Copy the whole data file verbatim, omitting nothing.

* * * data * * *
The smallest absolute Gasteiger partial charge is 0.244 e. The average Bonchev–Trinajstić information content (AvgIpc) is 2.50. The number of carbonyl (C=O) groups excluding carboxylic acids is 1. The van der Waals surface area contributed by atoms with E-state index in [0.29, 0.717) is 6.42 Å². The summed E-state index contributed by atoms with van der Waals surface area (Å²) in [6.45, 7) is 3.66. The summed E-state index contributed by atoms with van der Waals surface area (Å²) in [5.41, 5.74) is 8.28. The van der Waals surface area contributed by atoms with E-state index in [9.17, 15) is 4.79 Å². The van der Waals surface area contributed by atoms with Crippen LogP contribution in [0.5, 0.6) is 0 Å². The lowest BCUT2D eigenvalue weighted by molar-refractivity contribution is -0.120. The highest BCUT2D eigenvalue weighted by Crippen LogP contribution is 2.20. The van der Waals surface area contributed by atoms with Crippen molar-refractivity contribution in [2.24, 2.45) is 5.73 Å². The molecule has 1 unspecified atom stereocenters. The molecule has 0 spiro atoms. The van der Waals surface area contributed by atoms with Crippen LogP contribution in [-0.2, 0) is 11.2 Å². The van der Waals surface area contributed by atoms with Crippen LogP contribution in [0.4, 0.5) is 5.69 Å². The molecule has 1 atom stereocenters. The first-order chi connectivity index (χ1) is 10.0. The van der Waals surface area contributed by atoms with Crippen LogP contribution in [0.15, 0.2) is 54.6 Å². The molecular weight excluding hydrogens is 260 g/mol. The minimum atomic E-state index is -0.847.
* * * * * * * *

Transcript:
The smallest absolute Gasteiger partial charge is 0.244 e. The average Bonchev–Trinajstić information content (AvgIpc) is 2.50. The number of carbonyl (C=O) groups excluding carboxylic acids is 1. The van der Waals surface area contributed by atoms with E-state index in [0.29, 0.717) is 6.42 Å². The summed E-state index contributed by atoms with van der Waals surface area (Å²) in [6.45, 7) is 3.66. The summed E-state index contributed by atoms with van der Waals surface area (Å²) in [5.41, 5.74) is 8.28. The van der Waals surface area contributed by atoms with E-state index in [9.17, 15) is 4.79 Å². The van der Waals surface area contributed by atoms with Crippen LogP contribution in [0.5, 0.6) is 0 Å². The lowest BCUT2D eigenvalue weighted by molar-refractivity contribution is -0.120. The highest BCUT2D eigenvalue weighted by Crippen LogP contribution is 2.20. The van der Waals surface area contributed by atoms with Crippen molar-refractivity contribution in [2.24, 2.45) is 5.73 Å². The molecule has 1 unspecified atom stereocenters. The molecule has 0 spiro atoms. The van der Waals surface area contributed by atoms with Crippen LogP contribution in [-0.2, 0) is 11.2 Å². The van der Waals surface area contributed by atoms with Crippen LogP contribution in [0.4, 0.5) is 5.69 Å². The molecule has 1 atom stereocenters. The first-order chi connectivity index (χ1) is 10.0. The van der Waals surface area contributed by atoms with Crippen LogP contribution in [0.15, 0.2) is 54.6 Å². The molecular weight excluding hydrogens is 260 g/mol. The minimum atomic E-state index is -0.847.